# Archived Find the field of two infinite strips of width b

1. Sep 20, 2014

### KeithPhysics

> Q:The two charged strips in the following picture have width $b$, infinite height,and negligible thickness(in the direction perpendicular to the page).Their densities per unit area are $\pm \sigma$ .​

>a)Find the field magnitude produced due to one of the strips from a distance $a$ away from it(in the plane of the page).​

>b)Show that the force(per unit height) between the two strips is equal to $\frac{\sigma^2 b \ln(2)}{\pi \epsilon_0}$. Note that this result is finite, even tough the field in the boundary of the strip diverges.​

>*Part a) solved in the following lines:

>**Struggling with part b)

Attempted Solution:

>Part a) solved in the following lines:

As the figure shows I calculate the Field from a distance $a$ from the first tape:

\begin{aligned}E_x&=\int\int \frac{k dq}{r^2}\cos{\theta} \\ &=k\int\int \frac{\sigma da}{r^2}\cos{\theta} \end{aligned}

From the geometry of the figure we get:

\begin{aligned}E_x&=k\sigma\int_{-\infty}^{\infty}\int_0^b \frac{ dx dy}{(a+x)^2+y^2}\cdot\frac{a+x}{\sqrt{(a+x)^2+y^2}} \\ &=k\sigma\int_{-\infty}^{\infty}\Big(\int_0^b \frac{ (a+x)dx }{\Big((a+x)^2+y^2\Big)^{3/2}}\Big)dy\end{aligned}

If $u= (a+x)^2+y^2=(a^2+2ax+x^2+y^2)$, thus $du=(2a+2x)dx \Rightarrow du/2=(a+x)dx$

\begin{aligned}E_x&=k\sigma\int_{-\infty}^{\infty}\Big( \int_{c'}^{d'} \frac{du}{2u^{3/2}} \Big)dy=\frac{k\sigma}{2}\int_{-\infty}^{\infty}\Big( \Big[ \frac{-2}{u^{1/2}}\Big]_{c'}^{d'} \Big)dy \\ &=-k\sigma \int_{-\infty}^{\infty}\Big( \Big[(a+x)^2+y^2)^{-1/2} \Big]_{0}^{b} \Big)dy \\ &=-k\sigma \int_{-\infty}^{\infty}\Big( (a+b)^2+y^2)^{-1/2} -(a^2+y^2)^{-1/2} \Big)dy \\ &=-k\sigma \int_{-\infty}^{\infty}\Big( \frac{1}{\sqrt{(a+b)^2+y^2}} - \frac{1}{\sqrt{a^2+y^2}} \Big)dy \end{aligned}

We can find an anti-derivative for the previous expression:
\begin{aligned}E_x&=-k\sigma \Big[ \ln(\sqrt{(a+b)^2+y^2}+y)-\ln(\sqrt{a^2+y^2}+y)\Big]_{-\infty}^{\infty}\\ &=-k\sigma \lim_{d \rightarrow \infty} \Big[ \ln\Big(\frac{\sqrt{(a+b)^2+y^2}+y}{\sqrt{a^2+y^2}+y}\Big) \Big]_{-d}^{d} \\ &=-k\sigma \lim_{d \rightarrow \infty} \Big[ \ln\Big(\frac{\sqrt{(a+b)^2+d^2}+d}{\sqrt{a^2+d^2}+d}\Big) - \ln\Big(\frac{\sqrt{(a+b)^2+d^2}-d}{\sqrt{a^2+d^2}-d}\Big)\Big] \end{aligned}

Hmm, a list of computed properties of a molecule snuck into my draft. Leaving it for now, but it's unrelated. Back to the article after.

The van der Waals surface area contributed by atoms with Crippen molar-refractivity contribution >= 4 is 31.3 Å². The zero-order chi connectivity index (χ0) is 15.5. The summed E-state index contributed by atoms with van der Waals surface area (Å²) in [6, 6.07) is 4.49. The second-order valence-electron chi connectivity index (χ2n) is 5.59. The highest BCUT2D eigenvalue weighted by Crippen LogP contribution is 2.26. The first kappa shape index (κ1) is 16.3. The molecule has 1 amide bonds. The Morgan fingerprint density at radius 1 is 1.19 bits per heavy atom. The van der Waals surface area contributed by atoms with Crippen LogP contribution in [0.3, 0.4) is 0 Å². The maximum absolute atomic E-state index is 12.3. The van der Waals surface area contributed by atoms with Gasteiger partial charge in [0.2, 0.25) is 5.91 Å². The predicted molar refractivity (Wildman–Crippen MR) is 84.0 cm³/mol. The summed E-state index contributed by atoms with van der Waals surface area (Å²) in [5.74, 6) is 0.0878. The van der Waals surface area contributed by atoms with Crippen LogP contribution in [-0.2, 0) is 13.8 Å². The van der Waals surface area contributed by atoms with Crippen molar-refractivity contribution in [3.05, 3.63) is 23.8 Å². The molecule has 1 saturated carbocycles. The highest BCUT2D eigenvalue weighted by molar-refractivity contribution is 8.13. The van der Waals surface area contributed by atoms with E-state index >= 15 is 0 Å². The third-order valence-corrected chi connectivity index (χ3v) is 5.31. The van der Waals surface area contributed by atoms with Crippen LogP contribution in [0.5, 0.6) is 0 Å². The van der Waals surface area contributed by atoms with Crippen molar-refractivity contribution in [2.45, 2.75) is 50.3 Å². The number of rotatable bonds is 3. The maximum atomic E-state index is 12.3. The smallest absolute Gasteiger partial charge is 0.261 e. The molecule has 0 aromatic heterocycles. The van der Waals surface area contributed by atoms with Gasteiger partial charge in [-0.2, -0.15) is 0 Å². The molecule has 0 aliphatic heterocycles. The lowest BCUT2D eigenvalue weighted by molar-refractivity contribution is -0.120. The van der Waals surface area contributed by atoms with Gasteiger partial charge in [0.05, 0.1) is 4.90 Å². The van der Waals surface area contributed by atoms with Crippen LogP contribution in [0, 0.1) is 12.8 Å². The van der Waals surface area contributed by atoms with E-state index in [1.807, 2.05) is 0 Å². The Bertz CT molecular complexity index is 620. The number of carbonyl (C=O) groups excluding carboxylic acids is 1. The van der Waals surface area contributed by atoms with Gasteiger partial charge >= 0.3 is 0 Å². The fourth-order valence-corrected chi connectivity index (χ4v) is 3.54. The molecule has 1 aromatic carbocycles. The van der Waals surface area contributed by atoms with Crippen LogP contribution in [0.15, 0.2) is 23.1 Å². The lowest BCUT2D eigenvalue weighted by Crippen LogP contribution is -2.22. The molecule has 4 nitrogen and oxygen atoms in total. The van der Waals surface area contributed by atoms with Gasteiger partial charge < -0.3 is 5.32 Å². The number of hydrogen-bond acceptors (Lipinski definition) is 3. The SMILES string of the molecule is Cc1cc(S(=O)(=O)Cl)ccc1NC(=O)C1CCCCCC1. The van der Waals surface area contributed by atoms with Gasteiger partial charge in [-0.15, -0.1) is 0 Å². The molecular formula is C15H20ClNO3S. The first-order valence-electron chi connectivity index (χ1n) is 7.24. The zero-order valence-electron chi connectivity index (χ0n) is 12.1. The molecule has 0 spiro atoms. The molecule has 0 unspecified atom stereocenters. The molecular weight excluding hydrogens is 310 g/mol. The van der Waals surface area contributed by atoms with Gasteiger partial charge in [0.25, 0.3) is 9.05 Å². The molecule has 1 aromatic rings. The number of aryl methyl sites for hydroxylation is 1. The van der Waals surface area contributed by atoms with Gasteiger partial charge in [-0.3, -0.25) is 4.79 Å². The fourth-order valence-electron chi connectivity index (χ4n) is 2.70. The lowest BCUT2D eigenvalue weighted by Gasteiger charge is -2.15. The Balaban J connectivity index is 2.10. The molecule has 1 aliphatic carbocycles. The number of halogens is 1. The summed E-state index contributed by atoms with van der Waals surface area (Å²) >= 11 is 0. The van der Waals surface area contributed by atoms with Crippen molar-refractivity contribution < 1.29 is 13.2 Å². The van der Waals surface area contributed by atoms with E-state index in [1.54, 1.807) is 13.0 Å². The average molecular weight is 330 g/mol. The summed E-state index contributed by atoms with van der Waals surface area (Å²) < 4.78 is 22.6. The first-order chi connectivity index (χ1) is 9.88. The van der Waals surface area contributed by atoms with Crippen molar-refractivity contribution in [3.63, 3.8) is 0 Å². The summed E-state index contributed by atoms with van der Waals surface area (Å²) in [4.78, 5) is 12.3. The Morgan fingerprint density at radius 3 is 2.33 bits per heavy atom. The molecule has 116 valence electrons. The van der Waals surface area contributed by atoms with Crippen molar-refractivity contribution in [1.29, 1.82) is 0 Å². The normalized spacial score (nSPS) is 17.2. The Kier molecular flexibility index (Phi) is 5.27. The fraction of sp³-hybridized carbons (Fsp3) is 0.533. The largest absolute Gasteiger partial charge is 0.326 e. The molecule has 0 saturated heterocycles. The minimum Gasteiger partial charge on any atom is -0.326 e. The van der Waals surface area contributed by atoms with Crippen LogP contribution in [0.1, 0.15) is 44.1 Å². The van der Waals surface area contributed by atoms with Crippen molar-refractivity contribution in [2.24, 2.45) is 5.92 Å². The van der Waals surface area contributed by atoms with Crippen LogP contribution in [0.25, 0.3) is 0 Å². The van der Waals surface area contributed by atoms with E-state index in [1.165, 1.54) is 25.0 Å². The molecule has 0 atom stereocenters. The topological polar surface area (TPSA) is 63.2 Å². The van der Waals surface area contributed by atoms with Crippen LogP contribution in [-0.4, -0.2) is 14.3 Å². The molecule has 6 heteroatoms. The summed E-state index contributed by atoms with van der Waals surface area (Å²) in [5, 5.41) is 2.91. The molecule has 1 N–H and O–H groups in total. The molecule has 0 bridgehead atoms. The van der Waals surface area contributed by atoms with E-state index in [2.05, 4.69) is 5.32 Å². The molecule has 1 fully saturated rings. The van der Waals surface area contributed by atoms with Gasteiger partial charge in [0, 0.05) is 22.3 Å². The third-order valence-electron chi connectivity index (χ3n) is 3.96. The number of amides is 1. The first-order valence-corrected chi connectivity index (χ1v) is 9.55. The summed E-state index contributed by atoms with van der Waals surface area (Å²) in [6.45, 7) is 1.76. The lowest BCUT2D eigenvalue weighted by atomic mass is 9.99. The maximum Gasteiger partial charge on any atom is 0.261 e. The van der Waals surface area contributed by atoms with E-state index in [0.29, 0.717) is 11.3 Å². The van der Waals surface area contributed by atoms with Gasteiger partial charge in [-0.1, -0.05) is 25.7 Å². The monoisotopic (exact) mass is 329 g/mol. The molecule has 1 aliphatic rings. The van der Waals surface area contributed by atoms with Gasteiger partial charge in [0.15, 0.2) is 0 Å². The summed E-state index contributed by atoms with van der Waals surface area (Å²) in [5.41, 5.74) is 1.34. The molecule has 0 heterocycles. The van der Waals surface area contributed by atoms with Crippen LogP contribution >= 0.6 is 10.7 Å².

The first limit can be easily seen as tending to $0$ and the second one according to [Wolfram] https://www.wolframalpha.com/input/?i=lim+d+->infinity++log((d-sqrt((c)^2+d^2))/(d-sqrt((f)^2+d^2))) tends to $\ln(\frac{(a+b)^2}{a^2})$ something that is rather convenient.

So the intensity of the field of the $\sigma$ tape is equal to :

$$E_{\sigma}=-k\sigma \ln \Big(\frac{(a+b)^2}{a^2}\Big)$$

This result seems right because the field diverges in $0$ and in $-b$ .

Using a similar approach we can calculate the other plate field changing the limits of integration of $x$ from $b$ to $2b$

\begin{aligned}E_x&=k\sigma\int_{-\infty}^{\infty}\Big(\int_b^{2b} \frac{ (a+x)dx }{\Big((a+x)^2+y^2\Big)^{3/2}}\Big)dy \\ &=-k\sigma \int_{-\infty}^{\infty}\Big( \Big[(a+x)^2+y^2)^{-1/2} \Big]_b^{2b} \Big)dy \\ &=-k\sigma \int_{-\infty}^{\infty}\Big( (a+2b)^2+y^2)^{-1/2} -((a+b)^2+y^2)^{-1/2} \Big)dy \\ &=-k\sigma \int_{-\infty}^{\infty}\Big( \frac{1}{\sqrt{(a+2b)^2+y^2}} - \frac{1}{\sqrt{(a+b)^2+y^2}} \Big)dy \end{aligned}

We can find an anti-derivative for the previous expression:
\begin{aligned}E_x&=-k\sigma \Big[ \ln(\sqrt{(a+2b)^2+y^2}+y)-\ln(\sqrt{(a+b)^2+y^2}+y)\Big]_{-\infty}^{\infty}\\ &=-k\sigma \lim_{d \rightarrow \infty} \Big[ \ln\Big(\frac{\sqrt{(a+2b)^2+y^2}+y}{\sqrt{(a+b)^2+y^2}+y}\Big) \Big]_{-d}^{d} \\ &=-k\sigma \lim_{d \rightarrow \infty} \Big[ \ln\Big(\frac{\sqrt{(a+2b)^2+d^2}+d}{\sqrt{(a+b)^2+d^2}+d}\Big) - \ln\Big(\frac{\sqrt{(a+2b)^2+d^2}-d}{\sqrt{(a+b)^2+d^2}-d}\Big)\Big] \end{aligned}

Again the first limit can be easily seen as tending to $0$ and the second one according to [Wolfram] https://www.wolframalpha.com/input/?i=lim+d+->infinity++log((d-sqrt((c)^2+d^2))/(d-sqrt((f)^2+d^2))) tends to $\ln(\frac{(a+2b)^2}{(a+b)^2})$ something that is again rather convenient.

So the intensity of the field of the $-\sigma$ tape is equal to :

$$E_{-\sigma}=k\sigma \ln \Big(\frac{(a+2b)^2}{(a+b)^2}\Big)$$

This result seems right because the field diverges in $-b$ and in $-2b$ .

Now if I sum the two fields:

$$E_T=E_{-\sigma}+E_{-\sigma}=-k\sigma \ln \Big(\frac{(a+b)^2}{b^2}\Big) + k\sigma \ln \Big(\frac{(a+2b)^2}{(a+b)^2}\Big)$$
Reducing the last expression and using the properties of logarithms:
$$E_T=-2k\sigma \ln \Big(\frac{(a+b)}{b}\Big) + 2k\sigma \ln \Big(\frac{(a+2b)}{(a+b)}\Big)=-2k\sigma \ln \Big(\frac{a(a+2b)}{(a+b)^2}\Big)$$

It diverges when $x=b$.

I tried with polar coordinates and I arrived to the same solution but much easier.

>How can solve part b), I don't know how to do it.​

2. Feb 4, 2016

### Staff: Mentor

There is no need to sum fields. The force on the left strip comes from the right force only (forces from the left strip on the left strip cancel due to symmetry).

That just leaves an integral over the electric field strength multiplied by the charge density, within the borders of the strip. That integral looks easy to evaluate.